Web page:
Friday, May 05, 2006

A morning walk

This morning I got up early. After breakfast I went for a long walk. I mapped it out on Google Earth when I got back and checked to see how far I had walked - 6.19 km or 3.84 mi - not bad for a nice morning! I found myself near the old king's castle in Dahara. I'm not sure if the king ever lived there or not. I really don't know anything about the site's history.

Currently the building is being used as a library and offices. For many years the site was closed off by a surrounding wall but they've removed the wall and the area is open to the public.

It's pretty interesting to walk around and look at things but unfortunately the whole site is falling apart. But using your imagination you can see what it must have been like in its hayday and what it could possibly be like if they ever decide to restore it. Above is a huge fountain or wading pool.

At the far end of the fountain area are these massive bougainvillea vines that cover arched supports. It's very shady beneath the vines and there are steps that you can sit on.

There are paved areas and walkways with intricate designs that surround the garden. Another fountain above.

Pavement design.

Being Friday, the building was closed so I only poked around in the entrance area.

The entrance.

The floor in the entrance.

The view from the entrance.

Of course there's a satelite tower for mobile phones on the top. They've got those things on top of anything that doesn't move!

Another fountain. It was nice and shady here and I imagine it would be quite pleasant during the hot summer months (if they clean it up!).

Lights in the entrance. They look like they are probably original lights as they look kind of old, but they're in good condition.

There are lots of flowers and vines growing in the gardens.

I hope they clean up the place and restore it so I can bring my kids there to have a picnic. As it is now, it's too dirty.

A few years ago I went to an art show that was held there and saw a bit of the inside. The place was falling apart but you could still see that it had silk wallpaper and there were some beautiful chandeliers and some peices of furniture - some small tables were thrown in the corner and I bent down to look and found that they were made from carved ivory! They were probably worth a small fortune and they had just been shoved over to the side as if they were worthless. I haven't been back to see if they've done any restoration work but from the looks of the outside I seriously doubt it. I'll have to visit again sometime. Posted by Picasa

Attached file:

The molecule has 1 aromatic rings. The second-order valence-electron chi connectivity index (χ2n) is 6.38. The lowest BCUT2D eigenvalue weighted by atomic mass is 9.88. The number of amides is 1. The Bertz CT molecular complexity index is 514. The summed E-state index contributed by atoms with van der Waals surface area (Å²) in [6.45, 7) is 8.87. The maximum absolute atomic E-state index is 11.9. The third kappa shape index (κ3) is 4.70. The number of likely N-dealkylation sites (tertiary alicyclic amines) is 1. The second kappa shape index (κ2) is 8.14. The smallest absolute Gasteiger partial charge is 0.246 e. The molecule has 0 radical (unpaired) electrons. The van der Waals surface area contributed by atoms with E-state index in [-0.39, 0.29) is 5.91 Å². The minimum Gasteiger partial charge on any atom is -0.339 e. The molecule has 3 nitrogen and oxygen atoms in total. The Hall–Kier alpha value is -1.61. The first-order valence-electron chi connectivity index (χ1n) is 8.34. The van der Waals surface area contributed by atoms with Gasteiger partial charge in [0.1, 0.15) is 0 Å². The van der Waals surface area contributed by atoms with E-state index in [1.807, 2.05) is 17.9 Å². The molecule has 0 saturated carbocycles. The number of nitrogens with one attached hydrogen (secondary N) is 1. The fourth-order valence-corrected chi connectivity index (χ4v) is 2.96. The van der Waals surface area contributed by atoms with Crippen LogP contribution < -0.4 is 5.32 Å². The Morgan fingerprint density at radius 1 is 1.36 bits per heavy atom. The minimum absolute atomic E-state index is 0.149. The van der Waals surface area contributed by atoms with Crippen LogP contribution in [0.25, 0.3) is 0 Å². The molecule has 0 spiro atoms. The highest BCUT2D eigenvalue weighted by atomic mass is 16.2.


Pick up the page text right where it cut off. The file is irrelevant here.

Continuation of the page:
1. Nice photos.
    It’s the same topic again; Libya's history being neglected, its not just history but I'll leave it at that.

  2. Wow - now I really have to go back and be a tourist instead of just living there - I do regret not having seen more. But will definitely put these sights on my to see list when I get back - may be a few years - waiting for my Egyptian citizenship - LOL - since getting in on a Canadian passport is such a major headache.

  3. This was the King Idris's palace where he resided . There is the more modern palace down by the sea that was built for Idris's nephew, who was to be Idris's heir to the thron. The " prince " now has diplomatic asylum and lives in London as one of the worlds most eligable "royal" bachlors on the market today .

  4. The palace was built by the Italians in late 20's of the last century and was officially opened in 1932 by then the Italian governor of Libya, Field Marshal. Italo Balbo, who was one of the major campaigners to build the city of Tripoli as one of the beautiful cities in the Mediterranean region. The King didn't live in The palace a lot as he preferred to stay in the eastern part of Libya, but was considered as the official residence of the King, and was called (Kaser Al Khold) the palace of eternity. Great pictures thanks.

  5. Thanks for filling us in on a little of the history :)

  6. Thanks Khadija for the pictures, heartbreaking as they are. I visisted that palace as a child when the King was still there. Your pictures are just one more reminder for me of how things have deteriorated in Tripoli over the past 30 years. It was such a beautiful city, in every sense of that term. As long as Libya still neglects, and even denies, its true history , it will always have a hard time finding its future.


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